This is a short piece on how to correct OOS (Out Of Sync) issues that are constant, i.e. the Audio is not in sync with the Video (or still images) and it is constant - the degree of OOS does NOT drift over time, but is always the same.
While it is written for use in PrPro, it works in PE, as well.
Imagine that we have one Clip in our Video Track (VT) and one Clip in our Audio Track (AT). We realize that our Audio does not match up to our Video. Words do not match the lips in a Close Up (CU), or a drum beat occurs before, or after the stick/mallet hits the drum.
The first thing that I do, especially if the sound on the AT comes after the visual in the VT is to add about 02 sec. of Black Video (via the New icon at the bottom of the Project Panel>Black Video, and then trim it to 02 sec. in the Source Monitor) to the Head of the Video Clip. More on this later. Now, we find a good audible and visual key. If we shot a clapper/slate at the beginning of the scene, we’re home free. However, we seldom have a clapper/slate, so we need something else. Let’s use a CU of someone speaking for the visual, and the words that they speak for the audible keys. Look closely at the CU of the speaker in the VT. Find a word being formed, that we recognize. Place an Un-numbered Marker at that point. Also, compress the Work Area Bar (WAB) to cover a few dozen frames before and after that Marker. Watch closely and listen carefully to the footage under the WAB. Does the Audio come before the Video, or after it? If it comes before, then we know we’re going to slide the Audio-only to the right. The Black Video, that we added will not come into play. More often, the Audio is after the Video, and this is why we added that Black Video.
We have the Marker over our visual key, and the WAB set to the area around it. Turn OFF Snap (s key toggles it), as we want to be able to freely move the Audio without it interfering with our movements. Zoon in on the Timeline so that we can both see it clearly and to restrict our next movements to much smaller degrees. I also vertically expand the VT and AT to see both the Video and Waveform display well. Look at the Waveform display for the Audio and try to find that point where the word, or sound is displayed. Alt-click on the Audio Clip. This basically "un-links" it from the Video on a temporary basis. That is what we want. While still holding down the mouse key, slide the Audio to the left (or right depending on whether the Audio precedes, or follows the Video). Unfortunately, when we go to slide the Audio, the Waveform display greys out. I’ve made feature requests to have the display NOT change, as is would make this action so much easier. I try to Alt-click on the spot where the Waveform display indicates the sound. Slide to get that point under our Marker. Release the mouse button, and watch carefully and listen closely. Are the two now in sync? If not, are they really close? Have we now shifted the OOS from after, to before our sync point? Alt-click again and nudge the Audio in the appropriate direction. This can take a bit of time, but the Zoom-in on the Timeline gives us pretty fine movements. Continue to adjust, and then play/listen. Each time that we release the mouse button, the Audio re-links to the Video. Finally, we have re-established sync.
Now, hit the Home key, to get to the beginning of our Clip. If the Clip that we are working on is not the only Clip on the Timeline, hit the PageUp to go to the Head of our Clip. We will address the Black Video now. If our Audio preceded the Video, we just remove it. If our Audio followed the Video, we now will have some of the Audio beneath the Black Video. That is why we added it, to allow us to freely move the Audio to the left. Depending on what the Audio Clip contains in the space that it is beneath the Black Video, we might just be able to shorten the Audio Clip to the Tail of the Black Video - basically setting a new In Point for the Audio. If it is something important, then we have a little problem in that we have no Video to go with it. There are a couple of thing that we can consider. The first is leaving the Black Video in and adding a Dip-to-Black Transition. between it, and the beginning of our Video. This is in effect, a "J-Cut." We will hear the Audio, before we see any Video. The Audio is heard, and then the Video fades up from black. The use of both the J-Cut and the L-Cut (the opposite, where we see the Video, before we hear the Audio, is a very effective means to add some drama to the edit. If you have never explored either of these techniques, now is the time to do so. They slightly disarm your audience and lead to heightened expectations. Here, we’ll assume that we can just re-set the Audio’s In-Point and then can delete the Black Video.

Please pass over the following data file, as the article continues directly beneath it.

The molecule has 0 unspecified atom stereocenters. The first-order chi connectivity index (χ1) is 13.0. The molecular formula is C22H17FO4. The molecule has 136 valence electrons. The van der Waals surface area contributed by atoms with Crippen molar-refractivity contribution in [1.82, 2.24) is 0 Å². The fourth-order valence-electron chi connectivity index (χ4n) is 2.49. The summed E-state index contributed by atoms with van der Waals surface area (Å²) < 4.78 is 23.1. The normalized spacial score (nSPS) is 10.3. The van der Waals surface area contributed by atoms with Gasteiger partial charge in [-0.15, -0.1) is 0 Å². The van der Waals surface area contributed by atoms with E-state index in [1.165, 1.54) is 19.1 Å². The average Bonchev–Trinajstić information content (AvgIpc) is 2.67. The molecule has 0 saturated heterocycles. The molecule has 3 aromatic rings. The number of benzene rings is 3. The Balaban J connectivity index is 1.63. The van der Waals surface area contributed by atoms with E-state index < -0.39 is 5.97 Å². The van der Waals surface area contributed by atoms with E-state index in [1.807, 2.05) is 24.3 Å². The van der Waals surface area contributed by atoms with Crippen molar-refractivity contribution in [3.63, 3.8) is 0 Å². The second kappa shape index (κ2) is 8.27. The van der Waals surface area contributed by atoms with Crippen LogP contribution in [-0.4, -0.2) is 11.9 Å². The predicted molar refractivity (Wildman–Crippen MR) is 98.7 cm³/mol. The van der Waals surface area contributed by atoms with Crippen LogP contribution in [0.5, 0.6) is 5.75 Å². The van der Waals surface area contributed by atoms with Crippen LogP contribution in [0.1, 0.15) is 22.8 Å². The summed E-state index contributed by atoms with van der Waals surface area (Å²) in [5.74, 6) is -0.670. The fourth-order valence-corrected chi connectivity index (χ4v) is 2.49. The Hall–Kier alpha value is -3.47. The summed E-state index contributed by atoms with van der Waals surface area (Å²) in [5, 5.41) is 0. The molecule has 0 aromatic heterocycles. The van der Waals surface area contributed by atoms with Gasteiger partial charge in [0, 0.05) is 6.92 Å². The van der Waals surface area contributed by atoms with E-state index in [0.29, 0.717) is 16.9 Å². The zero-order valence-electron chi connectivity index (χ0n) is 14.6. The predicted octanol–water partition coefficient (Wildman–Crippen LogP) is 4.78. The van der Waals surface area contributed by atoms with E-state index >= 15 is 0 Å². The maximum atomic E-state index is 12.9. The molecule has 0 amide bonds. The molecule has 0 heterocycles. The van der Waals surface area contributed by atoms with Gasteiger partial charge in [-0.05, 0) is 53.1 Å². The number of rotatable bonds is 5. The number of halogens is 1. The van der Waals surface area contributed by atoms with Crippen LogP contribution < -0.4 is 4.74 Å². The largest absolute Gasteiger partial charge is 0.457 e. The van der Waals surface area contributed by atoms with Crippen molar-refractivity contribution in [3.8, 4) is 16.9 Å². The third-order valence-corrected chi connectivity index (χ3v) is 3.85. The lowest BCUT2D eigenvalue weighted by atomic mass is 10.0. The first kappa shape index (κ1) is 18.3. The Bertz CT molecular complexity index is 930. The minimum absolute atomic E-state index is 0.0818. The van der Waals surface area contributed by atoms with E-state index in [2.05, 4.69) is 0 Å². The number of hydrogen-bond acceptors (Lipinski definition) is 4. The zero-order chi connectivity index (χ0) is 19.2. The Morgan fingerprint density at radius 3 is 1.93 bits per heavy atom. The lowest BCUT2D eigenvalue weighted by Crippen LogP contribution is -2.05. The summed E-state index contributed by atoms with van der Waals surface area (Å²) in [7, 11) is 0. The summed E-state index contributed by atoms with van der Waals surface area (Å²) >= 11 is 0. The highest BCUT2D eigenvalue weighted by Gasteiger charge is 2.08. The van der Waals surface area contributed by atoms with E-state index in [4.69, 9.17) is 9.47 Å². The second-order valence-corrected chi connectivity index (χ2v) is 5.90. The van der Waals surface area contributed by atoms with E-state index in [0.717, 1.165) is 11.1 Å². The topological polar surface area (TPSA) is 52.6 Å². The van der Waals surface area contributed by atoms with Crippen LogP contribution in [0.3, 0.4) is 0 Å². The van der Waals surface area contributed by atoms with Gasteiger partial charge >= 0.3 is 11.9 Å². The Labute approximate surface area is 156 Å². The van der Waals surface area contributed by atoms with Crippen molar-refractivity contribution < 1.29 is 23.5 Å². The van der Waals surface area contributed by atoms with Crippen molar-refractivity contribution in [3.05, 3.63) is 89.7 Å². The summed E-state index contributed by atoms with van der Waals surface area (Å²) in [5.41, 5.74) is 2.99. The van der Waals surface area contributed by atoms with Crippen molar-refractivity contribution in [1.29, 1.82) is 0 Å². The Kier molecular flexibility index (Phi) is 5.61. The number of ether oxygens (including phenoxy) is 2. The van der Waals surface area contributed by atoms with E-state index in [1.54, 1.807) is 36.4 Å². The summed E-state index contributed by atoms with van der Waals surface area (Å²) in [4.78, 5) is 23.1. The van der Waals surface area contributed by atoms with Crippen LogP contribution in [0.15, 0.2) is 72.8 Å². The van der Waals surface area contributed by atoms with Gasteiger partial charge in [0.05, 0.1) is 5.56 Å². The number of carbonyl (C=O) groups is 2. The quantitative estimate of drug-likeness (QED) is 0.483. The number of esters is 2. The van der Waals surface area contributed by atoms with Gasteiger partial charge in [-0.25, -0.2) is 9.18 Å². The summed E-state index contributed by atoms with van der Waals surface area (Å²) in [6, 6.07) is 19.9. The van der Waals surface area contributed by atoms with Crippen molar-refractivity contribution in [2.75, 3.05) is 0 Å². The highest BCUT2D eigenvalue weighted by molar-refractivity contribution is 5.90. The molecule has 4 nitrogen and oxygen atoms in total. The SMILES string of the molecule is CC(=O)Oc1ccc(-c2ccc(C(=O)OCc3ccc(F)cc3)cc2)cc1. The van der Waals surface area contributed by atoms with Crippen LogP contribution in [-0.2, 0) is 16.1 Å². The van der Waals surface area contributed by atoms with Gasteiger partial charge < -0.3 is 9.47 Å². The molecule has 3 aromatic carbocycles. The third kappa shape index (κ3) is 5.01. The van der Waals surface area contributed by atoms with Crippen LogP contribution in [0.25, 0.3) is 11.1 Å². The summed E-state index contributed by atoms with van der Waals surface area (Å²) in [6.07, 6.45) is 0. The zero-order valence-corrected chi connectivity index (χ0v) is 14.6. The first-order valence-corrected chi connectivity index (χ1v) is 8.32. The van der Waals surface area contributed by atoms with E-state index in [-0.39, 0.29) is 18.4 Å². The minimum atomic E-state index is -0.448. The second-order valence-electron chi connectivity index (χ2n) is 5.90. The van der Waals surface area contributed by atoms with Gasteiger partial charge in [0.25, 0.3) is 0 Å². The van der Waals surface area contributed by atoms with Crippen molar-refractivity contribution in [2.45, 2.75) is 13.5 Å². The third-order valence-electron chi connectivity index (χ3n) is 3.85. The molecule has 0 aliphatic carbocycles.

Look closely at the Head of the Audio Clip. You will see a number with either a "+" (Plus sign), or a "–" (Minus sign). Make note of this number, as you will use it for all of your additional OOS Clips from the same source, i.e. with the exact same OOS issue. If it’s not perfect for any more Clips, it will be very, very close, saving you time, as you’ll use it as your "starting point," to establish sync.
Now, turn Snap back on (s key toggles it), or you’ll miss it with later editing. We’re done.
If your OOS issue does drift over time. You can use the method above to correct it, but we’ll likely have to cut the Clips into smaller pieces with the Razor/Scissors Tool. As you can see, we’ll then be working on short "snippets" of our original Clip. This can become tedious, but with patience and careful viewing and listening, one can correct all but the worst drifting sync problems. If you are working with drifting sync, you really do need to consider those J & L-Cuts, as you’ll likely need to use them.